I related this story in a comment on Facebook, and thought I should probably post it somewhere more permanent. I'm going to try to post more anecdotes as they pop into my head, partly to fill space here, partly so I get stuff down when I remember it.
Once, when we were in our twenties, I was on a crowded elevator on my way to an ESFCAS meeting on the top floor of the Students Union Building at the UofA, when Ardian ran up. Seeing me already in the elevator he pushed his way in to stand next to me in the back. Because I thought saying random spy stuff in public places was funny, I turned to him and said in a stage whisper, "Did you bring the explosives?" .
Ardian stares at me strangely and says, "Yes. Yes I did" and opens his coat to reveal twenty sticks of dynamite strapped to his chest.
And we stood staring at each other as everyone else started jabbing buttons for the floor the elevator was passing, and got the hell out of there, even though it was after hours and those offices were all closed.
"Adrian," I asked when we were alone, "Why are you wearing a dynamite vest?"
To which he reasonably replied, "Because Ive just come from a audition for the play House of Blue Leaves and I was trying out for the part of the guy with the dynamite vest. Why did you ask me if I had brought explosives?"
"I don't know," I shrugged, and we went to our meeting.
* * *
I've told that story more than once over the years, because it's a pretty good story, but my daughters often looked like they didn't believe me. Then they had the opportunity to meet Adrian on one of our trips, and the youngest one looked at him and said, "elevator story?" and Adrian said, "Oh, you mean the dynamite". So that was another good moment, because if they had to believe that one, then all the other slightly less outlandish stories were also now on the 'could be true' list.
* * *
A few years later I got into another crowded elevator, this time at work with Dr. David and he asked me something like, "Why in the world did you volunteer to be on that committee?"
And I said, "Because if I get on that committee, it's possible I'd qualify for [more senior] committee and if I did well there, I could maybe work my way all the way up to the [most senior] comittee."
"But why would you want to be on that [senior] committee?"
"Because then I could rise to be Chair of [Department]?"
"Okay, but why would you want to?"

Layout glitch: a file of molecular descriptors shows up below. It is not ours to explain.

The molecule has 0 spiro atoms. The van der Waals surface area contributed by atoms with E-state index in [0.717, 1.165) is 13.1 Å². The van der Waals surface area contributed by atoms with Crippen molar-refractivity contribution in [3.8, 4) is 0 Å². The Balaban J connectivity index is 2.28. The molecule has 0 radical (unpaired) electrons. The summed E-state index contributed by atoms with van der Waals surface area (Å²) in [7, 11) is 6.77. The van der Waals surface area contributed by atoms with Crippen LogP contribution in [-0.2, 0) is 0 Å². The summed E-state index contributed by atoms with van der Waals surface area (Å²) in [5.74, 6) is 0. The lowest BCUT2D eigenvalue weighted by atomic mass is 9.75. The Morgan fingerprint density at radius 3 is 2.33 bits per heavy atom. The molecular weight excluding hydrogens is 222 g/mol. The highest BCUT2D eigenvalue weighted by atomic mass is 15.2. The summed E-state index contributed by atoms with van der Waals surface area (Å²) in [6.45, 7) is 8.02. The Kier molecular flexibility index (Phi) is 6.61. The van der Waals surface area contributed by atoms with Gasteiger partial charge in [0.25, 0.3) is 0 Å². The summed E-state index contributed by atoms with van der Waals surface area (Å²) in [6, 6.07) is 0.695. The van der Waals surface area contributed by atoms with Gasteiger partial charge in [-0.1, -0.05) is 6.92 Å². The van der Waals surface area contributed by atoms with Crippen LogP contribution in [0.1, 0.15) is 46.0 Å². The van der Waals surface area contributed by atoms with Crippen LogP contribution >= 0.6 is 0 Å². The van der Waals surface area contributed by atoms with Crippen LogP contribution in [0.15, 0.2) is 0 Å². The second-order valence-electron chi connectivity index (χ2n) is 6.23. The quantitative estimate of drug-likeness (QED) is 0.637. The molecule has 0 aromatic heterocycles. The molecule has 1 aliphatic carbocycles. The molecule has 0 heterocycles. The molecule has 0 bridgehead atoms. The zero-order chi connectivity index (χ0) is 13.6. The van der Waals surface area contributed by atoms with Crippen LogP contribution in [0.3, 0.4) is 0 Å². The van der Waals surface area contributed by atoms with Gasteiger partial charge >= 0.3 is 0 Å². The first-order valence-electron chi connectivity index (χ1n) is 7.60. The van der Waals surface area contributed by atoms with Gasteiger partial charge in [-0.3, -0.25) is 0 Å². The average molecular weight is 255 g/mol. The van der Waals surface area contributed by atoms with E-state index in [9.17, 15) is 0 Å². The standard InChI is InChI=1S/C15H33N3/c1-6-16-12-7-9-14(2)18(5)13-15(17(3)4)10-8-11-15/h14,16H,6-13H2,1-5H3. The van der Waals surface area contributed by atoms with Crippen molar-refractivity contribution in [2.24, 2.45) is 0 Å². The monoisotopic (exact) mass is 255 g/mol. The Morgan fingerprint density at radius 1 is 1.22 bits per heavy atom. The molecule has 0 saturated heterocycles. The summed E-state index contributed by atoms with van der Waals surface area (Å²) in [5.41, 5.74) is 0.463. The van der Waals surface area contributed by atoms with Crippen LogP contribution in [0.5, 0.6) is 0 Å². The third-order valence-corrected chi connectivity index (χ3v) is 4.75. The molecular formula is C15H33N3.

"Because once there, there'd be no stopping me. Tomorrow, the World!"
"Yes, but why would you want to rule the world? It would entail a lot of headaches."
"Yeah, but...if I ruled the world... maybe then I could finally get a date."
At which point, the rest of the elevator, colleagues from other departments who had been trying hard to pretend they weren't listening to us, exploded into laughter. And the doors opened on the ground floor, and everybody went their seperate ways. I was pleased I had been able to lighten the mood, if only momentarily, for an elevator full of stressed management types. A few perhaps, might even have given thought to their own motivations for struggling up their respective career ladders.
* * *
And then there were the elevators at the Faculty of Education at the UofA where I was doing my PhD. Whenever I got in it, I would say hello to the elevator, and wish it a good day when I left. Which was, admittedly odd behaviour, but I was living alone at that point, and didn't really have classes, so was pretty much on my own a lot of the time, so talking to the TV and the computer and now the elevator had become a bit of habit. (Fans of my short stories will recognize where Alan and Fami get their perchance for talking to their toasters, fridges, watches, etc.) Anyway, inevitably, I got caught doing this a couple of times by colleagues who, not unreasonably, inquired after my well being and, I believe, mentioned it to the Chair of the Department.
I'm told you talk to the elevators," he said once when we both arrived at the elevator doors at the same time. He used a jocular tone as if to say, "I haven't called yet security, but let's see where this conversation takes us."
"True," I confessed, "but I would like to point out I am the only person in the department who has yet to be stuck in the elevators."
"What, never?" Because, getting stuck in the elevators had become sort of a regular thing that year. At least, it happened a couple of times, and people arriving late for meetings or night classes and would frequently announce, "Sorry I'm late, but I got caught in the elevator again just now."
He gave me a calculating look, and did not raise the issue with me again. But then, several fellow grad students, rather sheepishly, approached me with something like, "I hear talking to the elevators means you don't get stuck in them, eh?"
"Talking politely to them," I would always clarify. Because often, getting stuck in the elevator had caused them to express some very negative feelings about the elevator for some weeks following any little incidents, like "I hope this stupid f-ing elevator doesn't get f-ing stuck again. I don't have time for that s**t today."
I never once got stuck in either of those elevators for all the years I took them (over 20 by my calculations) and I noticed that people had stopped swearing at them and that the elevators stopped getting stuck, though who is to say in which direction the causation runs there?